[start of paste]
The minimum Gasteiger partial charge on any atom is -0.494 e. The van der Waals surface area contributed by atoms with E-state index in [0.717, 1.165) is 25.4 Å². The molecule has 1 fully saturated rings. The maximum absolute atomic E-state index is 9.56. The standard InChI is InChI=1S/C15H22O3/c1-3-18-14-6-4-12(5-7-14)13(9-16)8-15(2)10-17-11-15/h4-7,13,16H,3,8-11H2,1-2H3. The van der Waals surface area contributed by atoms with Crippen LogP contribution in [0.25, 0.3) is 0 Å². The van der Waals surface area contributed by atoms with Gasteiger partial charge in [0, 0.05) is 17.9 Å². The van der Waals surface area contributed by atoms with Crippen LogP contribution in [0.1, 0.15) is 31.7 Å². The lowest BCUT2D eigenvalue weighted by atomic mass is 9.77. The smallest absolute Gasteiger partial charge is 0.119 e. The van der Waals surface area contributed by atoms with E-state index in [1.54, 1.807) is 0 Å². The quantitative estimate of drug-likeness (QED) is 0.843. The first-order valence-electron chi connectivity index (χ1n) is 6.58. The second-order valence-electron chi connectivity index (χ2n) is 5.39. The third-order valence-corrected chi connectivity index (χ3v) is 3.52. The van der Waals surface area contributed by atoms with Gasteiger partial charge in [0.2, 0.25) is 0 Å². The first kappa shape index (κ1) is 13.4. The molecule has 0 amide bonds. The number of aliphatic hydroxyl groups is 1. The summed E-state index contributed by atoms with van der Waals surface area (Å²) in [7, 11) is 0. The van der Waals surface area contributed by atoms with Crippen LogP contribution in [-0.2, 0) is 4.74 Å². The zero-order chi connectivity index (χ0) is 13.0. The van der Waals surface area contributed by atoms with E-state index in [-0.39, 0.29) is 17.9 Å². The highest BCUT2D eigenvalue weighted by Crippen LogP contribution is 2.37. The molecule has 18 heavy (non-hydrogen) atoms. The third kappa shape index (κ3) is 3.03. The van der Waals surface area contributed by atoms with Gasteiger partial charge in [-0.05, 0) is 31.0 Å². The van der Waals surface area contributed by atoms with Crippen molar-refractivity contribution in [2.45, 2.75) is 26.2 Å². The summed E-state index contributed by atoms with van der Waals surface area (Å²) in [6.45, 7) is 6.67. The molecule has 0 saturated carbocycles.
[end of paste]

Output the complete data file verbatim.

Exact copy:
The minimum Gasteiger partial charge on any atom is -0.494 e. The van der Waals surface area contributed by atoms with E-state index in [0.717, 1.165) is 25.4 Å². The molecule has 1 fully saturated rings. The maximum absolute atomic E-state index is 9.56. The standard InChI is InChI=1S/C15H22O3/c1-3-18-14-6-4-12(5-7-14)13(9-16)8-15(2)10-17-11-15/h4-7,13,16H,3,8-11H2,1-2H3. The van der Waals surface area contributed by atoms with Crippen LogP contribution in [0.25, 0.3) is 0 Å². The van der Waals surface area contributed by atoms with Gasteiger partial charge in [0, 0.05) is 17.9 Å². The van der Waals surface area contributed by atoms with Crippen LogP contribution in [0.1, 0.15) is 31.7 Å². The lowest BCUT2D eigenvalue weighted by atomic mass is 9.77. The smallest absolute Gasteiger partial charge is 0.119 e. The van der Waals surface area contributed by atoms with E-state index in [1.54, 1.807) is 0 Å². The quantitative estimate of drug-likeness (QED) is 0.843. The first-order valence-electron chi connectivity index (χ1n) is 6.58. The second-order valence-electron chi connectivity index (χ2n) is 5.39. The third-order valence-corrected chi connectivity index (χ3v) is 3.52. The van der Waals surface area contributed by atoms with Gasteiger partial charge in [0.2, 0.25) is 0 Å². The first kappa shape index (κ1) is 13.4. The molecule has 0 amide bonds. The number of aliphatic hydroxyl groups is 1. The summed E-state index contributed by atoms with van der Waals surface area (Å²) in [7, 11) is 0. The van der Waals surface area contributed by atoms with Crippen LogP contribution in [-0.2, 0) is 4.74 Å². The zero-order chi connectivity index (χ0) is 13.0. The van der Waals surface area contributed by atoms with E-state index in [-0.39, 0.29) is 17.9 Å². The highest BCUT2D eigenvalue weighted by Crippen LogP contribution is 2.37. The molecule has 18 heavy (non-hydrogen) atoms. The third kappa shape index (κ3) is 3.03. The van der Waals surface area contributed by atoms with Gasteiger partial charge in [-0.05, 0) is 31.0 Å². The van der Waals surface area contributed by atoms with Crippen molar-refractivity contribution in [2.45, 2.75) is 26.2 Å². The summed E-state index contributed by atoms with van der Waals surface area (Å²) in [6.45, 7) is 6.67. The molecule has 0 saturated carbocycles.